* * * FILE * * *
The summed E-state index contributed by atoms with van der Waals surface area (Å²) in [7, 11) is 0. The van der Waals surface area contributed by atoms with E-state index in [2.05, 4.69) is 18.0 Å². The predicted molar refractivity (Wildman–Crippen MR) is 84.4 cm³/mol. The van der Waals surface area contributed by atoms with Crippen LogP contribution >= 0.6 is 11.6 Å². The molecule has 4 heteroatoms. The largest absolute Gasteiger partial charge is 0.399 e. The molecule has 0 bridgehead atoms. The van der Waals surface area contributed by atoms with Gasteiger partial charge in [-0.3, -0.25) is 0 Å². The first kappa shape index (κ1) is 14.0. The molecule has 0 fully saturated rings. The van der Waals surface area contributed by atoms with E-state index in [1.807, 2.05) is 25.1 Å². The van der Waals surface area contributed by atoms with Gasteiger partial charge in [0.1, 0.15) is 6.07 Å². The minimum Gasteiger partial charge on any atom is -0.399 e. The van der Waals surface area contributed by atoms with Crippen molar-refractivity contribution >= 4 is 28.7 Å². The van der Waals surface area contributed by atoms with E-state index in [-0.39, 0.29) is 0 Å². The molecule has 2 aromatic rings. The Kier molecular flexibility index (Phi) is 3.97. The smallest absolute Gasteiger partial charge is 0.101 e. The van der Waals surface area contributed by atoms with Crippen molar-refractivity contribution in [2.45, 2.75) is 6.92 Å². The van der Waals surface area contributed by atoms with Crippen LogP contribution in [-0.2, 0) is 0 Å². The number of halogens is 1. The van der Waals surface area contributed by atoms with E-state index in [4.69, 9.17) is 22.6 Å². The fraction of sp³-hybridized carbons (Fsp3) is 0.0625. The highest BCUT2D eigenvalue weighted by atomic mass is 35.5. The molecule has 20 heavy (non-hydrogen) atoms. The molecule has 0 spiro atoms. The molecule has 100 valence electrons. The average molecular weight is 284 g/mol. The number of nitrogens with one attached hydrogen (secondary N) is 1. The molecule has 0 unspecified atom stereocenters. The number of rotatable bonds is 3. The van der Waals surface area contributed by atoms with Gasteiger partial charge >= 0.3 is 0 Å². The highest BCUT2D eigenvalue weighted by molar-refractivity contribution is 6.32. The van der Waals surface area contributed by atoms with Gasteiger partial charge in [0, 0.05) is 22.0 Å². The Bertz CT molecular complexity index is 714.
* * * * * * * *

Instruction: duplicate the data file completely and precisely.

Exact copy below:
The summed E-state index contributed by atoms with van der Waals surface area (Å²) in [7, 11) is 0. The van der Waals surface area contributed by atoms with E-state index in [2.05, 4.69) is 18.0 Å². The predicted molar refractivity (Wildman–Crippen MR) is 84.4 cm³/mol. The van der Waals surface area contributed by atoms with Crippen LogP contribution >= 0.6 is 11.6 Å². The molecule has 4 heteroatoms. The largest absolute Gasteiger partial charge is 0.399 e. The molecule has 0 bridgehead atoms. The van der Waals surface area contributed by atoms with Gasteiger partial charge in [-0.3, -0.25) is 0 Å². The first kappa shape index (κ1) is 14.0. The molecule has 0 fully saturated rings. The van der Waals surface area contributed by atoms with E-state index in [1.807, 2.05) is 25.1 Å². The van der Waals surface area contributed by atoms with Gasteiger partial charge in [0.1, 0.15) is 6.07 Å². The minimum Gasteiger partial charge on any atom is -0.399 e. The van der Waals surface area contributed by atoms with Crippen molar-refractivity contribution >= 4 is 28.7 Å². The van der Waals surface area contributed by atoms with E-state index in [-0.39, 0.29) is 0 Å². The molecule has 2 aromatic rings. The Kier molecular flexibility index (Phi) is 3.97. The smallest absolute Gasteiger partial charge is 0.101 e. The van der Waals surface area contributed by atoms with Crippen molar-refractivity contribution in [2.45, 2.75) is 6.92 Å². The van der Waals surface area contributed by atoms with Crippen LogP contribution in [-0.2, 0) is 0 Å². The number of halogens is 1. The van der Waals surface area contributed by atoms with E-state index in [4.69, 9.17) is 22.6 Å². The fraction of sp³-hybridized carbons (Fsp3) is 0.0625. The highest BCUT2D eigenvalue weighted by atomic mass is 35.5. The molecule has 20 heavy (non-hydrogen) atoms. The molecule has 0 spiro atoms. The molecule has 100 valence electrons. The average molecular weight is 284 g/mol. The number of nitrogens with one attached hydrogen (secondary N) is 1. The molecule has 0 unspecified atom stereocenters. The number of rotatable bonds is 3. The van der Waals surface area contributed by atoms with Gasteiger partial charge >= 0.3 is 0 Å². The highest BCUT2D eigenvalue weighted by molar-refractivity contribution is 6.32. The van der Waals surface area contributed by atoms with Gasteiger partial charge in [0, 0.05) is 22.0 Å². The Bertz CT molecular complexity index is 714.